By Rob McNamara
2020 will go down in history as a hard blow to an already weakened economy, but what will be its legacy for investor confidence?
By September 2019, Brexit had already made its mark on the UK economy. According to the Decision-Maker Panel (DMP), set up by Nottingham and Stanford universities, investment had reduced steadily by around 11% while productivity had decreased by about 2 to 5% since the referendum result hit the headlines. Analysts were bracing for hard times, but at least refreshed voter confidence in the Tory agenda had put a little fire back into the negotiation process. Investors might have begun feeling like perhaps things were on the up.
In January 2020, The Investor Confidence Index had jumped by 21% to its highest level since November 2015, with increasing interest in UK investment. Traction was steady and the fearmongering had died down somewhat across the media. Boris Johnson’s government had it all under control, we were reassured, and they were well on their way to ‘Get Brexit Done’.
There was even optimism from the 3 000 Chief Financial Officers surveyed by the DMP, working in collaboration with the Bank of England, which indicated that investment might be set to increase. There was a real expectation that investment could grow by as much as 4.6%, an increase from 2.4% from the three months preceding. It would be absurd to claim that uncertainty had been significantly dialled down, but investors were beginning to see some strong reasons to invest back into the UK.
If only things were so simple
The last thing the government needed was a global pandemic. Perhaps this is why it took so long to accept the magnitude of this new virus; they simply could not believe their bad luck. Having fought so hard to inject certainty back into the economy and reassure the public that they had this all under control, the universe threw a corona-shaped curveball. The catastrophic loss of life has been devastating. The economy is a secondary victim.
The Bloomberg Brexit Barometer tracks economic well-being in the United Kingdom and is updated daily, using weather icons to indicate how inclement, or not, the state economy is since the vote to leave. Today it shows a dark cloud with a flicker of gif lighting protruding. Pathetic fallacy, you might say.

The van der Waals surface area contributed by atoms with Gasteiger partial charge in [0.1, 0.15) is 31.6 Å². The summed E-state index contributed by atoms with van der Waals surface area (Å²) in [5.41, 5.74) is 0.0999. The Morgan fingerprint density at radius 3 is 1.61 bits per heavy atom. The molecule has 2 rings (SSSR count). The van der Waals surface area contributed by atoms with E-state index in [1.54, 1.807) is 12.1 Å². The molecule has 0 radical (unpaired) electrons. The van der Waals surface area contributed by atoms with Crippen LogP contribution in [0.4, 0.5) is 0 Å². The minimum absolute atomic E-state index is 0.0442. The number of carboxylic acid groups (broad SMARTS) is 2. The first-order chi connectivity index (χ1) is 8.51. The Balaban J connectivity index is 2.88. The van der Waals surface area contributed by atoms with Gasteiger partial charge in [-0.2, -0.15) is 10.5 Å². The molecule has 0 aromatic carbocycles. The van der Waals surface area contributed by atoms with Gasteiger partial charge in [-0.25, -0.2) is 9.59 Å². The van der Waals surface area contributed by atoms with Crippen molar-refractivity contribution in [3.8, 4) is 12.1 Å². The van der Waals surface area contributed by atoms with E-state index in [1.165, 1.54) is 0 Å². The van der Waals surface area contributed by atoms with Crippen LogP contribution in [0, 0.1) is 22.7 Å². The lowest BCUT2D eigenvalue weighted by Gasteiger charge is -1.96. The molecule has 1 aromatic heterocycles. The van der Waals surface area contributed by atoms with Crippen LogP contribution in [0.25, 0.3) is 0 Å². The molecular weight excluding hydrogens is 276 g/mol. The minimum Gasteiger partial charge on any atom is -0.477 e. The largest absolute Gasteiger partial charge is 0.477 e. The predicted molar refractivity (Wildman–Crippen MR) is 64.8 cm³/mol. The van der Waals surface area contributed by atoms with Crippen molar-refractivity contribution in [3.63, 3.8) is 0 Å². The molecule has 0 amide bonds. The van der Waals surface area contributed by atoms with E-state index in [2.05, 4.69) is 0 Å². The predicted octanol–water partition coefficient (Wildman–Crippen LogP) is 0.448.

More stormy weather
There can be no denying the fact that much of the economic trouble right now stems from the early impacts of COVID-19 and the lockdown, and not from Brexit itself. Yet both COVID-19 and Brexit mean uncertainty, and uncertainty is what investors are agitated about. The combination is intimidating.
The markets have recovered a little since their initial crash in March, but there is a real risk that a second crash is on its way. As tensions rise between the US and China and another wave of redundancies across Europe looms as governments’ fiscal interventions tail off, a hard Brexit may just be enough to cause another sharp decline in investor sentiment. 2020 seems to be a triple threat year.
Video killed the radio star
Face-to-face negotiations resumed last week between Britain and the EU after three months of video conferencing. They quickly broke down as discussions reached an impasse, and the two opposing sides failed to reach even basic consensus on the terms of the divorce. Investors fear now that crashing out of the EU will result in defaulting to World Trade Organisation terms, which means unfavourable tariffs and quotas. For many, this makes other markets outside of the UK look far less uncertain, and thus alluring.
Asia is set to continue to benefit from a tumultuous Europe.
Nausicca Delfas, the Financial Conduct Authority’s Director of International, was quoted in a recent interview with Bloomberg, “If the two sides fail to provide companies cross-border access, known as equivalence, equity and derivatives-trading business could face disruption. European investors might also be required to trade shares inside the bloc unless they’re given access to U.K. markets.”
Furthermore, with a continued lack of information from the negotiations about what it will cost to do business once Britain and the EU part ways, plenty of investors will see this uncertainty as a reason to keep their money away from such worrisome markets.
Is there good news?
In short, maybe. For some investors, the opportunity to buy cheap stock right now might be very attractive. If the second crash does come as expected, it could be a prime time to pick up a few bargains. It’s still a brave person’s game though and buying shares on the decline isn’t always going to net you the long term gains you’re looking for.
Diversification across a number of industries, especially renewable energy and technology, both of which showed strong potential pre-pandemic, might offer a little light at the end of the 2020 tunnel.
Uncertainty seems to be the presiding theme this year, and there is little indication this is set to change any time soon. For many, pragmatism is the new normal and lack of information and clarity from the Brexit negotiations will only prolong that. It might be a year to wait and watch to see how things unfold, with investors both inside and outside of the UK taking advice to not hold their breath. Perhaps we’ve had enough uncertainty already to last us a lifetime.